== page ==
I’m currently working on a project that is requiring me to write a bunch of x64 assembly code. One of the requirements that surfaced is that I needed to be able to trap exceptions in a specific block of code in the same way that __try / __except works in C++. As it turns out, figuring out how to do this is far from obvious.
If you aren’t familiar with how x64 exception handling works, the msdn documentation can be found here: http://msdn.microsoft.com/en-us/library/1eyas8tf(VS.80).aspx. The Portable Executable / COFF specification can be found here: http://download.microsoft.com/download/e/b/a/eba1050f-a31d-436b-9281-92cdfeae4b45/pecoff.doc. In addition, here is an excellent blog entry that details the entire x64 Application Binary Interface: http://blogs.msdn.com/freik/archive/2006/03/06/X64_calling_conventions_summary.aspx. Finally, for some background on Win32 structured exception handling, here is a link to Matt Pietrek’s article: http://www.microsoft.com/msj/0197/Exception/Exception.aspx.
So with that background, I quickly realized that MASM’s PROC directive supports the FRAME parameter which allows you to specify an exception handler. Using FRAME will result in the correct metadata getting written to the RUNTIME_FUNCTION table in the executable. So I dutifully tried that and it worked like a champ. The only trouble was that function scope wasn’t what I needed; I needed to trap exceptions at the line level.
After hours of reading every article, blog, and forum post on x64 exceptions on the internet, I still didn’t have the answer. My best guess was that Visual C++ was using some sort of language specific handler to implement __try __except, but I could find no details other than the prototype for the handler (which looks like this):
typedef EXCEPTION_DISPOSITION (*PEXCEPTION_ROUTINE) (
IN PEXCEPTION_RECORD ExceptionRecord,
IN ULONG64 EstablisherFrame,
IN OUT PCONTEXT ContextRecord,
IN OUT PDISPATCHER_CONTEXT DispatcherContext
Then it finally dawned on me: if the language specific handler has a prototype, it has to be a function. Well, the ehandler for the FRAME parameter of PROC is also a function. Sure enough, when I looked at the contents of the registers when my handler was called, the contents matched the prototype for the language-specific handler.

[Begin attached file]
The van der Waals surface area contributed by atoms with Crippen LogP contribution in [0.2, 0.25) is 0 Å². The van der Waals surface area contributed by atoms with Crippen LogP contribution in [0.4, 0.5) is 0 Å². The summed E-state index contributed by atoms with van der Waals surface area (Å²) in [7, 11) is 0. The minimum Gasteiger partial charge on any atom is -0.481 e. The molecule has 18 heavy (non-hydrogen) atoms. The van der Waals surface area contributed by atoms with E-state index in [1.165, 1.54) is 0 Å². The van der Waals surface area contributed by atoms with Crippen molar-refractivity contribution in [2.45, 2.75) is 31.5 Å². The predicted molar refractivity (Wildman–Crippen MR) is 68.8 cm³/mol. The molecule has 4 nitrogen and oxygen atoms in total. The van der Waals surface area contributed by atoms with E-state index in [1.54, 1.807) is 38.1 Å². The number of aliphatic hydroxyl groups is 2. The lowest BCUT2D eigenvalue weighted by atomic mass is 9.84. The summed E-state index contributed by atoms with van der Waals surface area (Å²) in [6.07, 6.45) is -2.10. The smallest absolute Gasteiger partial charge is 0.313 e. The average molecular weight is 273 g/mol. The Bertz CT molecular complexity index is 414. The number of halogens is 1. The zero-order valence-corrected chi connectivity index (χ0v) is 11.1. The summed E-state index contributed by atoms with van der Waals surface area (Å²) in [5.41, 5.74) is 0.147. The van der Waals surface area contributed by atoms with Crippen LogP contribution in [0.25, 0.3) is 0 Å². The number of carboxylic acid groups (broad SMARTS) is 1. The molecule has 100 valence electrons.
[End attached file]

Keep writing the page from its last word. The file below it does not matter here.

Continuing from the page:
With that, I realized that I had been framing the problem wrong. I had assumed that the answer lay in finding some way to apply the handler in a more limited scope. As it turns out the answer is to handle the scoping *within* the handler. The key to this lies in understanding how the handler itself works. Once execution is transfered to the handler, execution behavior is ultimately determined by the return value of the handler. The possible return values are described in the EXCEPTION_DISPOSITION enum, but the most important options are ExceptionContinueExecution and ExceptionContinueSearch. If the former is returned, context is restored to the point where the exception occured and execution continues. If the latter is returned, then the system continues searching for a handler for the exception.
Since the handler can decline to handle the exception, implementing __try __except becomes a relatively simple matter of determining whether the line of code that triggered the exception lies within the guarded section. If the exception occured from with the guard block, then it gets handled and execution can continue. Otherwise, the handler will decline to handle the exception and the search for a handler will continue. Determining the location where the exception occured is trivial since that information is stored in the EXCEPTION_RECORD that is passed (by reference) to the handler. In addition, (among other things) the handler gets passed a pointer to a CONTEXT. The CONTEXT has a complete description of the execution context at the time the exception occured. For example, all of the register states are stored. Modifying the context is one way that the cause of the exception can be addressed so that execution can continue.
The other interesting parameter is the DispatcherContext. While the EXCEPTION_RECORD provides the location where the exception actually occured, it is important to understand that the exception may not have been generated by any of the code in the frame associated with the handler. In the case of implementing a __try __except block, the information that we need to know is where control actually left our frame. This information is provided by the DISPATCHER_CONTEXT. The ControlPc member provides the location of the instruction pointer where control left the frame (or where the exception actually occurred if it occured in the frame).